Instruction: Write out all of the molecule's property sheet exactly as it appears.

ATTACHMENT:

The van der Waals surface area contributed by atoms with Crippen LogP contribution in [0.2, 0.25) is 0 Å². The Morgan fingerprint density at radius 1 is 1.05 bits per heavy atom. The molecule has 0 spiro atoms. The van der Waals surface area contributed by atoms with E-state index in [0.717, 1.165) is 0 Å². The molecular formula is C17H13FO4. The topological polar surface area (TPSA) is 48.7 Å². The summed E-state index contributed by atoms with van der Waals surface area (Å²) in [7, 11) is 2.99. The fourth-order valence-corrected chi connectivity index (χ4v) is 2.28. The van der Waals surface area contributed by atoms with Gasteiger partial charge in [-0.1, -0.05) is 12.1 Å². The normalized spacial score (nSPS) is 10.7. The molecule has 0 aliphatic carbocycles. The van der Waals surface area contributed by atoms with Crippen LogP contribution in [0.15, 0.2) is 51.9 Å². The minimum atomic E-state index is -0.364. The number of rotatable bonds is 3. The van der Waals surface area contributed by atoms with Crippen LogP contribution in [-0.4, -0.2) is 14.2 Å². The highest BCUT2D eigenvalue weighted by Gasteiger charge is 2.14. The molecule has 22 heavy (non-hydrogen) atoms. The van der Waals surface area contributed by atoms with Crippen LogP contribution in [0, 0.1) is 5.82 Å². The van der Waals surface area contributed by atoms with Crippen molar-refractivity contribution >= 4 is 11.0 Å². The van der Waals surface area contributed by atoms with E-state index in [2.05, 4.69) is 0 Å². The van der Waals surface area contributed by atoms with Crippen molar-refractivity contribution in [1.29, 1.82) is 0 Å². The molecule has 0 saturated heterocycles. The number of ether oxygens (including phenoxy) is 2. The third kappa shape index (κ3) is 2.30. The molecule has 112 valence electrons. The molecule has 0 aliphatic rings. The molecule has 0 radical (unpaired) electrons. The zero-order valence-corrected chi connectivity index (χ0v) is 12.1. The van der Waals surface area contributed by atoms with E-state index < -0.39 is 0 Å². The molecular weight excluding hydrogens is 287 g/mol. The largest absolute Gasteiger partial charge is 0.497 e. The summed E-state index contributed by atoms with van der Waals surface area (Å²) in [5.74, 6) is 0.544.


The van der Waals surface area contributed by atoms with Crippen LogP contribution in [0.2, 0.25) is 0 Å². The Morgan fingerprint density at radius 1 is 1.05 bits per heavy atom. The molecule has 0 spiro atoms. The van der Waals surface area contributed by atoms with E-state index in [0.717, 1.165) is 0 Å². The molecular formula is C17H13FO4. The topological polar surface area (TPSA) is 48.7 Å². The summed E-state index contributed by atoms with van der Waals surface area (Å²) in [7, 11) is 2.99. The fourth-order valence-corrected chi connectivity index (χ4v) is 2.28. The van der Waals surface area contributed by atoms with Gasteiger partial charge in [-0.1, -0.05) is 12.1 Å². The normalized spacial score (nSPS) is 10.7. The molecule has 0 aliphatic carbocycles. The van der Waals surface area contributed by atoms with Crippen LogP contribution in [0.15, 0.2) is 51.9 Å². The minimum atomic E-state index is -0.364. The number of rotatable bonds is 3. The van der Waals surface area contributed by atoms with Crippen LogP contribution in [-0.4, -0.2) is 14.2 Å². The highest BCUT2D eigenvalue weighted by Gasteiger charge is 2.14. The molecule has 22 heavy (non-hydrogen) atoms. The van der Waals surface area contributed by atoms with Crippen LogP contribution in [0, 0.1) is 5.82 Å². The van der Waals surface area contributed by atoms with Crippen molar-refractivity contribution >= 4 is 11.0 Å². The van der Waals surface area contributed by atoms with E-state index in [2.05, 4.69) is 0 Å². The van der Waals surface area contributed by atoms with Crippen molar-refractivity contribution in [1.29, 1.82) is 0 Å². The molecule has 0 saturated heterocycles. The number of ether oxygens (including phenoxy) is 2. The third kappa shape index (κ3) is 2.30. The molecule has 112 valence electrons. The molecule has 0 aliphatic rings. The molecule has 0 radical (unpaired) electrons. The zero-order valence-corrected chi connectivity index (χ0v) is 12.1. The van der Waals surface area contributed by atoms with E-state index < -0.39 is 0 Å². The molecular weight excluding hydrogens is 287 g/mol. The largest absolute Gasteiger partial charge is 0.497 e. The summed E-state index contributed by atoms with van der Waals surface area (Å²) in [5.74, 6) is 0.544.